Asthma Spacer Benefits and Disadvantages
According to Wikipedia, An asthma spacer is a type of add-on device used by an asthmatic person to increase the effectiveness of a metered-dose inhaler. Such add-on devices include spacers, which merely add space between the mouthpiece of the metered-dose inhaler (MDI) and the patient’s mouth, as well as holding chambers, which have valves that result in the aerosol from the MDI being briefly held in a reservoir from which the patient subsequently inhales the aerosolized medication. The term spacer is often used to refer to any tube-like MDI add-on device, including holding chambers. Spacers are specially designed plastic or metal tubes, although they can be made from any suitable container, e.g. polystyrene cups or plastic bottles.
The inhaler fits on one end, while the patient breathes normally on the other. Some spacers utilize a collapsing bag design to provide visual feedback that successful inspiration is taking place.
Benefits of a spacer
In order to properly use an inhaler without a spacer, one has to coordinate a certain number of actions in a set order (pressing down on the inhaler, breathing in deeply as soon as the medication is released, holding your breath, exhaling), and not all patients are able to master this sequence. Use of a spacer avoids such timing issues. Spacers slow down the speed of the aerosol coming from the inhaler, meaning that less of the asthma drug impacts on the back of the mouth and somewhat more may get into the lungs. Because of this, less medication is needed for an effective dose to reach the lungs, and there are fewer side effects from corticosteroid residue in the mouth.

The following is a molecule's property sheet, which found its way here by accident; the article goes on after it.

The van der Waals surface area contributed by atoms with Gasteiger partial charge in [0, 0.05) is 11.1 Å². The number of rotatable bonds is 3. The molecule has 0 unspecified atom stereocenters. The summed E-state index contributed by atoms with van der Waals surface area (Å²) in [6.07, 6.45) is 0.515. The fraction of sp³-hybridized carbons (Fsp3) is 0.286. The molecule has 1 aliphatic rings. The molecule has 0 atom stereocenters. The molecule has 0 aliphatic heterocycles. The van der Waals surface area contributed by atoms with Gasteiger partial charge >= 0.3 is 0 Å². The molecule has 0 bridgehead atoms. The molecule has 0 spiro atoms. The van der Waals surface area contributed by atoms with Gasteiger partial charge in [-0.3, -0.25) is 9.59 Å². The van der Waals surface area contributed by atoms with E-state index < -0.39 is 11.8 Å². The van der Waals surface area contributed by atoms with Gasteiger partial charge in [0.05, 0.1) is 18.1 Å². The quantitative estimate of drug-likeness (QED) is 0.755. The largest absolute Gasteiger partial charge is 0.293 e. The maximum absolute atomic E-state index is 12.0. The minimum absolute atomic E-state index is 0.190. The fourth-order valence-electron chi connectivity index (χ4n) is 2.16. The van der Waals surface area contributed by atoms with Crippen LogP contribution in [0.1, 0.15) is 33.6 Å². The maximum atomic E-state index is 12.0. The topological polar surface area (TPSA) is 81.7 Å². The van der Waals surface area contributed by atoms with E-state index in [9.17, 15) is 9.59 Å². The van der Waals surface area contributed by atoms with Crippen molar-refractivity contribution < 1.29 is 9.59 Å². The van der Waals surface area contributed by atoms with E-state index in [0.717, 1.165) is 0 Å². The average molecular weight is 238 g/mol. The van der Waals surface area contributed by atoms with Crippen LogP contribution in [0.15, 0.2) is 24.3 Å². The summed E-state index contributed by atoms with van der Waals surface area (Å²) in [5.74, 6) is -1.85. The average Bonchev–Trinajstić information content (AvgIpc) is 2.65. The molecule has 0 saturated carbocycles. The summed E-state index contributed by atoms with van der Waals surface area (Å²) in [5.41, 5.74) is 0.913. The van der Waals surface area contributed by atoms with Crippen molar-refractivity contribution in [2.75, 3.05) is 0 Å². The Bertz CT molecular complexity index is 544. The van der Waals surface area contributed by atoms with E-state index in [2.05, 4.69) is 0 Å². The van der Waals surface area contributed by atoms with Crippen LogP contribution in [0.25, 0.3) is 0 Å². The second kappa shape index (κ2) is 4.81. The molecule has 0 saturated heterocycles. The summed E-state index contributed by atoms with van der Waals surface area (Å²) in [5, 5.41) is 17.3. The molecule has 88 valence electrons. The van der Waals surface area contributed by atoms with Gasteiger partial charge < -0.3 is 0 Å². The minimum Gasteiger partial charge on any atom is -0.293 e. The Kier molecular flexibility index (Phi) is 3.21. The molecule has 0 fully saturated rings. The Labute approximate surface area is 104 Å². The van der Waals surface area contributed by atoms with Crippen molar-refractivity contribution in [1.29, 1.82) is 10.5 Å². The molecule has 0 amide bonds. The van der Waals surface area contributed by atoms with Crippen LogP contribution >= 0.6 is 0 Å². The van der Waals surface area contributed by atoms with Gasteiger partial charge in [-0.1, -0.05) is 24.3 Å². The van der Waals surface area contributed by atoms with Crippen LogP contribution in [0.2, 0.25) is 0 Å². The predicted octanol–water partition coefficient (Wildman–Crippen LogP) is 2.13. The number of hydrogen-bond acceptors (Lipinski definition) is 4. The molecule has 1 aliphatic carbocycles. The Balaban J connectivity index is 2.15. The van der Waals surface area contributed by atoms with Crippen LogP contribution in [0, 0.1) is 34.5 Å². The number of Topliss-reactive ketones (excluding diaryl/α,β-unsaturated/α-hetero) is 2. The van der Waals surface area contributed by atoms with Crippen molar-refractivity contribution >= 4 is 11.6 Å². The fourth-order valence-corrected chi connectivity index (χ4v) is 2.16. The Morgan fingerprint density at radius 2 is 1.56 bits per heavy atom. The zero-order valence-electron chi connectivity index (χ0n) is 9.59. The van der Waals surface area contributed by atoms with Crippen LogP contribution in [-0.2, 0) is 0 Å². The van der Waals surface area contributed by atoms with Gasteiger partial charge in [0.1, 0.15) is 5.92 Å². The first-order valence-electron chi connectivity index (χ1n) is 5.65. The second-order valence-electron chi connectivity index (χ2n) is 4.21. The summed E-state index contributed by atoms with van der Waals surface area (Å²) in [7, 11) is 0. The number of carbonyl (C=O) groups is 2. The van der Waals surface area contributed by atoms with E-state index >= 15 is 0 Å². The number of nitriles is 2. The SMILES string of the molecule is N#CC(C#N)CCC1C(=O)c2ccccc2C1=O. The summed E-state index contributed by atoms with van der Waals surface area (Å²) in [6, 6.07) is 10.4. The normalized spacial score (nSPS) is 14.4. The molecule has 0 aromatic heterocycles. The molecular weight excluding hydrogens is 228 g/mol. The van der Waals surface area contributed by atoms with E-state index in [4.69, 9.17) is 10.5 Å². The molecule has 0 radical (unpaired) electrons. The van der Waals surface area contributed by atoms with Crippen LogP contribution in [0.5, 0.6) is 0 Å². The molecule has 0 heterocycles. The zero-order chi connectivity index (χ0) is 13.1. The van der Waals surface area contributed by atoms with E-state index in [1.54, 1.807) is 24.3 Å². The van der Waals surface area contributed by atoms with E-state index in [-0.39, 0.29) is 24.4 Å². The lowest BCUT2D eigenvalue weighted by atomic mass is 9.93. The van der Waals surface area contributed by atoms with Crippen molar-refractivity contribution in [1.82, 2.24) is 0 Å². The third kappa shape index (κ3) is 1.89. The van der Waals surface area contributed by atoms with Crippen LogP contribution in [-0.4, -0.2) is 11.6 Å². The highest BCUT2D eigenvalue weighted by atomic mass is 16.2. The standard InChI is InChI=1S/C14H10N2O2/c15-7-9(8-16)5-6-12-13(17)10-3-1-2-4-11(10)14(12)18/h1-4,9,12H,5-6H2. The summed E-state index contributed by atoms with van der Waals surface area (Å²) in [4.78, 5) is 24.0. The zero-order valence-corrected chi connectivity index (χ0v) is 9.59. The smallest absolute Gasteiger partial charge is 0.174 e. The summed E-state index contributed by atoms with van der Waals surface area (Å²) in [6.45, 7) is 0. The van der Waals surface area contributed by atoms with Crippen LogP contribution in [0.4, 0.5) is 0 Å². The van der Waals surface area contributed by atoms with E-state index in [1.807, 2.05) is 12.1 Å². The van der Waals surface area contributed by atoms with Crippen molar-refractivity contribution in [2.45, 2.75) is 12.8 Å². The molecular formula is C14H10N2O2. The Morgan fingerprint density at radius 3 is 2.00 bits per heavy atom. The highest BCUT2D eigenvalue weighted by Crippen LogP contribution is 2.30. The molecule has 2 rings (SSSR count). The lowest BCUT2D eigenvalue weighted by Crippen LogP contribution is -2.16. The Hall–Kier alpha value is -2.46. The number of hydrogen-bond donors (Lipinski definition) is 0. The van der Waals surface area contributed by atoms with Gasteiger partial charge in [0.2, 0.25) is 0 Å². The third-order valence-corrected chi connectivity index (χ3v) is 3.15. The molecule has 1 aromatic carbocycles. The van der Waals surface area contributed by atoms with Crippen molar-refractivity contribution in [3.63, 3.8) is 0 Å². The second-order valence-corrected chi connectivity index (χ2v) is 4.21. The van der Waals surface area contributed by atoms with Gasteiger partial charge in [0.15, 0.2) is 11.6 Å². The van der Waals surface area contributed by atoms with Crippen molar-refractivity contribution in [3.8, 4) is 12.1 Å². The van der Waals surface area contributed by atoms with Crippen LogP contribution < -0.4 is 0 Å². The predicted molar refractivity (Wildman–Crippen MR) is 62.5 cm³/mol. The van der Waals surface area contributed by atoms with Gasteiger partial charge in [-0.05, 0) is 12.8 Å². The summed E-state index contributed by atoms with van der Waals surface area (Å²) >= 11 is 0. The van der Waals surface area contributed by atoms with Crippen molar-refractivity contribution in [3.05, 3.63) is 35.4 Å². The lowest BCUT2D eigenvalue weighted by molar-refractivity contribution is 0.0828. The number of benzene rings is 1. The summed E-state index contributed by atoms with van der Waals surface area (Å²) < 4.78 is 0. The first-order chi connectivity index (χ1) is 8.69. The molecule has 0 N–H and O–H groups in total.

Valves on a spacer (which technically makes it a holding chamber) cause the patient to inhale the contents of the spacer, but exhalation goes out into the air. The problem of co-ordinating an inspiration with a press of an inhaler is avoided, making use easier for children under 5 and the elderly. It also makes asthma medication easier to deliver during an attack. So use of spacer is advised by many.
* A spacer can be bulky, limiting portability.
* Devices along the inhalation path – such as a spacer – may cause the medication to deposit prior to reaching the patient and the patient can receive less than the measured dose.